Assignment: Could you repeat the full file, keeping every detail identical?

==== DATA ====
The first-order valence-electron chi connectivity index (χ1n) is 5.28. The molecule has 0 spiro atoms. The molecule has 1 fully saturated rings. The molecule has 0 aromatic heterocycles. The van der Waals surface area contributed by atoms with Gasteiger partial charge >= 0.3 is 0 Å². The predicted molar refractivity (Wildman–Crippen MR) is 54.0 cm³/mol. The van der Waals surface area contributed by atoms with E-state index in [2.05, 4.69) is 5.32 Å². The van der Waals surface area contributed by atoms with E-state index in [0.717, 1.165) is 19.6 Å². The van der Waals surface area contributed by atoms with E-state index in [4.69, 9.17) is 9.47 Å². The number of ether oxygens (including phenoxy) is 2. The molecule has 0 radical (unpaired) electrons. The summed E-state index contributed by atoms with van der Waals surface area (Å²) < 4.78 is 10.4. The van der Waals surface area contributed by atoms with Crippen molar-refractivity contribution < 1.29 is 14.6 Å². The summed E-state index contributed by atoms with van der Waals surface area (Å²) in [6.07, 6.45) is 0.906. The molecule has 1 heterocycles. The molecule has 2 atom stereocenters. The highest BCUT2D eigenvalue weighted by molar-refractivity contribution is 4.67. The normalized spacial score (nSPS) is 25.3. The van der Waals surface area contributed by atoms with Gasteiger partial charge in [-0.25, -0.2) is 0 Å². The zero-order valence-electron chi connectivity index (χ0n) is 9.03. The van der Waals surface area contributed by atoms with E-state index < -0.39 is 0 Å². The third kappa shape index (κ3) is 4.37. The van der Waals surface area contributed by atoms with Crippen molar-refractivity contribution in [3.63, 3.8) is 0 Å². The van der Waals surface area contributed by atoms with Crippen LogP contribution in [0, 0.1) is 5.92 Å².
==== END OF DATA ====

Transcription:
The first-order valence-electron chi connectivity index (χ1n) is 5.28. The molecule has 0 spiro atoms. The molecule has 1 fully saturated rings. The molecule has 0 aromatic heterocycles. The van der Waals surface area contributed by atoms with Gasteiger partial charge >= 0.3 is 0 Å². The predicted molar refractivity (Wildman–Crippen MR) is 54.0 cm³/mol. The van der Waals surface area contributed by atoms with E-state index in [2.05, 4.69) is 5.32 Å². The van der Waals surface area contributed by atoms with E-state index in [0.717, 1.165) is 19.6 Å². The van der Waals surface area contributed by atoms with E-state index in [4.69, 9.17) is 9.47 Å². The number of ether oxygens (including phenoxy) is 2. The molecule has 0 radical (unpaired) electrons. The summed E-state index contributed by atoms with van der Waals surface area (Å²) < 4.78 is 10.4. The van der Waals surface area contributed by atoms with Crippen molar-refractivity contribution < 1.29 is 14.6 Å². The summed E-state index contributed by atoms with van der Waals surface area (Å²) in [6.07, 6.45) is 0.906. The molecule has 1 heterocycles. The molecule has 2 atom stereocenters. The highest BCUT2D eigenvalue weighted by molar-refractivity contribution is 4.67. The normalized spacial score (nSPS) is 25.3. The van der Waals surface area contributed by atoms with Gasteiger partial charge in [-0.25, -0.2) is 0 Å². The zero-order valence-electron chi connectivity index (χ0n) is 9.03. The van der Waals surface area contributed by atoms with E-state index < -0.39 is 0 Å². The third kappa shape index (κ3) is 4.37. The van der Waals surface area contributed by atoms with Crippen molar-refractivity contribution in [3.63, 3.8) is 0 Å². The van der Waals surface area contributed by atoms with Crippen LogP contribution in [0, 0.1) is 5.92 Å².